I soon cottoned onto the partylite / yankee type candles which burn pretty well, and smell pretty good as well.  The only thing was, that the amount of candles I wanted to burn, I pretty much would have had to rob a bank to pay for my growing habit.

My next step was to move onto looking into how to make them for myself.  My first attempts at candlemaking were a complete and utter disaster if I am honest.  They either ended up too large, or too small wicks, or the wrong mix of scent to wax, and then I CRACKED IT.   

I found myself a fabulous formula for my wax and additives, and my candles all turn out fantastically.  I even make them with soy, and potter about decorating some of them.  I will put up more pictures over time of things I make, and how to get the best out of the ones you buy, but for now, this is just an introduction to my “hobby”.

If anyone is interested, I may even give you the recipes for some easy start candles to make yourself.  Apologies for the dark photographs as the only camera I had on hand this morning was my phone.

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Making Quiche / Flans on the Fly

Making quiche is easy.  It takes very little time, and you have a cracking meal very quickly.  

 I am one of these cooks who tends only to weigh what she has to.

  I weigh for doughs, bread and cakes, but I rarely weigh for things like pie fillings, pastas, rice, quiche, risottos, currys, stir frys etc etc. 

For those dishes, I reserve a remedy called

“chuck it in and hope for the best.”

Usually my chuck it in dishes turn out perfectly.  Not always, and one day I will post some of them.   Today is all about how I make quiche, or flan.

I have to thank @superamazingmum on twitter for the outline of how to make a flan, as I had no idea how easy it was until she posted it to me in three tweets.  I have made about a dozen of them since, and they ALL come out fabulous.


Making shortcrust pastry is easy, especially if you have a food mixer.  I really would recommend having one if you are planning to so any serious cooking for any length of time, as the pain it saves in your arms from all the mixing if you home cook a lot, is a true blessing.

250g  plain flour
110g  butter
Two pinches salt
Some water

This is easy.  Put flour and butter into a bowl and either rub the butter into the flour, or mix it in the food processor until it is a breadcrumb consistency.  Make sure that all the lumps of butter are rubbed in.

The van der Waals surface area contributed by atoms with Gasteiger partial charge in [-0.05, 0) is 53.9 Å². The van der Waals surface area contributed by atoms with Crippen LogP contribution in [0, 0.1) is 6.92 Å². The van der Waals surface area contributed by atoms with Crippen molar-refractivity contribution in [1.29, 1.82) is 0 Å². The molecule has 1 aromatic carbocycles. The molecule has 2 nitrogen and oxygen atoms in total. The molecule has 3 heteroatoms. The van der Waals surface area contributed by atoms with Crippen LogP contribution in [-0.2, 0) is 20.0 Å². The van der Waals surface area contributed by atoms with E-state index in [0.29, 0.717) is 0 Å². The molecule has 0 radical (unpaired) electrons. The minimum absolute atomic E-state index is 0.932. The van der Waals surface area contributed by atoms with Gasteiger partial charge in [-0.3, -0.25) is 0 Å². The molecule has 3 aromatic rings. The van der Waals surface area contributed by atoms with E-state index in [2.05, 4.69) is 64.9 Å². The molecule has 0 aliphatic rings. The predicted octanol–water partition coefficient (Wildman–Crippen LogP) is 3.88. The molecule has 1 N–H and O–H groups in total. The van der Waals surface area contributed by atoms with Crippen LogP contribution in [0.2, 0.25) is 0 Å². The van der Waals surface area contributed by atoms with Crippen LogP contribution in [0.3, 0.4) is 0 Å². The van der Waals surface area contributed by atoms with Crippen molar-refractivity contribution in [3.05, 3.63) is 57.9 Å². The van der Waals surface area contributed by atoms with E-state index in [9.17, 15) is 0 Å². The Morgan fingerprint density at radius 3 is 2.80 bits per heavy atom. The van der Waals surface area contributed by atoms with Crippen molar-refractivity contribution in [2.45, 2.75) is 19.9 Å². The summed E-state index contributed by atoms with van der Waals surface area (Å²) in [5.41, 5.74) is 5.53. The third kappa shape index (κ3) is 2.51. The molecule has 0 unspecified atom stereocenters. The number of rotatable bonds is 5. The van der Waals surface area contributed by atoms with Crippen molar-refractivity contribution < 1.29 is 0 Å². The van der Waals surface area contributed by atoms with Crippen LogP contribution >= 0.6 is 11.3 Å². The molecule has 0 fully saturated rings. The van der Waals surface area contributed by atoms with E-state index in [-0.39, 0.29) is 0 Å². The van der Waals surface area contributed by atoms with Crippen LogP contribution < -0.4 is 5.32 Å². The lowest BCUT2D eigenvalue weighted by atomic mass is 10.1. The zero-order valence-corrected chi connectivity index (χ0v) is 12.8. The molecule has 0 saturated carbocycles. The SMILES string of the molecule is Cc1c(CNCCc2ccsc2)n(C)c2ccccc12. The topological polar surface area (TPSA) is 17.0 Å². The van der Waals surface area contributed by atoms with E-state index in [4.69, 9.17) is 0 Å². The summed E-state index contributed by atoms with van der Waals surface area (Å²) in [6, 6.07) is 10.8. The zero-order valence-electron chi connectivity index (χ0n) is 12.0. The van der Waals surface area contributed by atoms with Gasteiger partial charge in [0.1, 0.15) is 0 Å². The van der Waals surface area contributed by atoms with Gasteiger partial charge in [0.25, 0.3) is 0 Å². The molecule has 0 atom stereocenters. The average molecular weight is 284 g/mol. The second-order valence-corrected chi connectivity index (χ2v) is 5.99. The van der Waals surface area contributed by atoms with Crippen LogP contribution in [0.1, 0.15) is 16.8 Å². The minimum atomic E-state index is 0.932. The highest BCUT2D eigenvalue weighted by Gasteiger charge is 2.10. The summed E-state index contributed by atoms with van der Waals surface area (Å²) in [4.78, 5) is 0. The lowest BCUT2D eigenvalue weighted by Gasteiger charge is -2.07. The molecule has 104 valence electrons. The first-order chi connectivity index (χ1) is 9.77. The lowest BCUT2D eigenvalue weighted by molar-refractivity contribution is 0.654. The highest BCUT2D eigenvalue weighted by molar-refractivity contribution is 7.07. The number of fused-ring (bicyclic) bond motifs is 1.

Add a couple of pinches of salt and mis in with your breadcrumb consistency.

Add a little water at a time and either mix by hand, or in the mixer / processor until the dough forms a ball.   Stop when the dough has bound together. 

Wrap the dough up with clingfilm and refridgerate for approximtely half an hour before using it. 


The dough mixed above, gives me enough dough for one large flan dish which is 8″ diameter, and two smaller ones approx 4″ diameter.

Taking the dough out of the fridge, flour a surface so that you can roll out the dough to the shape you need.  I use my rolling pin to roll the dough to a larger size than I need for my biggest flan dish.  I used to butter the dish before putting my pastry in, but now I have more professional baking tins, the ones I use for my flans (which came from tesco) don’t need greased before cooking.  I plop my rolled out piece of dough in the flan dish, press around the botton and the top, which takes the excess dough off the tin, and  repeat for the smaller flan trays.  Easy as 1, 2 3

All I need to do next is decide on a filling.  This week I have made cheese and tomato with chicken, and cheese and herb with garlic.  The world is your oyster.  Put in your flan whatever you want to.    Do not use raw meat in a quiche or flan as quiche is not cooked long enough or hot enough to cook the meat thoroughly. 

The egg and milk mix is the glue that holds the quiche / flan together.  To make one 8″ and 2 x 4″ flans, I need to crack open about 6 – 8 eggs and using a fork, whisk them for a minute.  I  then add 250 –  300ml of milk for each 4 eggs, or until I judge by eye that I have enough.

  •  To add a cheese and tomato with chicken, I would line the botton of the flan dish with a thick layer of grated cheese (usually mozarella in this  house).
  • Add chicken and sprinkle across the top of the cheese around the flan dish.
  • Place tomatoes, herbs and anything else you want to add on the top.
  • Fill up the empty space with the egg and milk mixture.
  • Bake for between 20 – 40 minutes at 160 – 170 degrees until all the egg is solidified.

The time to bake will depend on your flan size.  When you take it out of the oven, let it lie for five minutes for the egg to settle.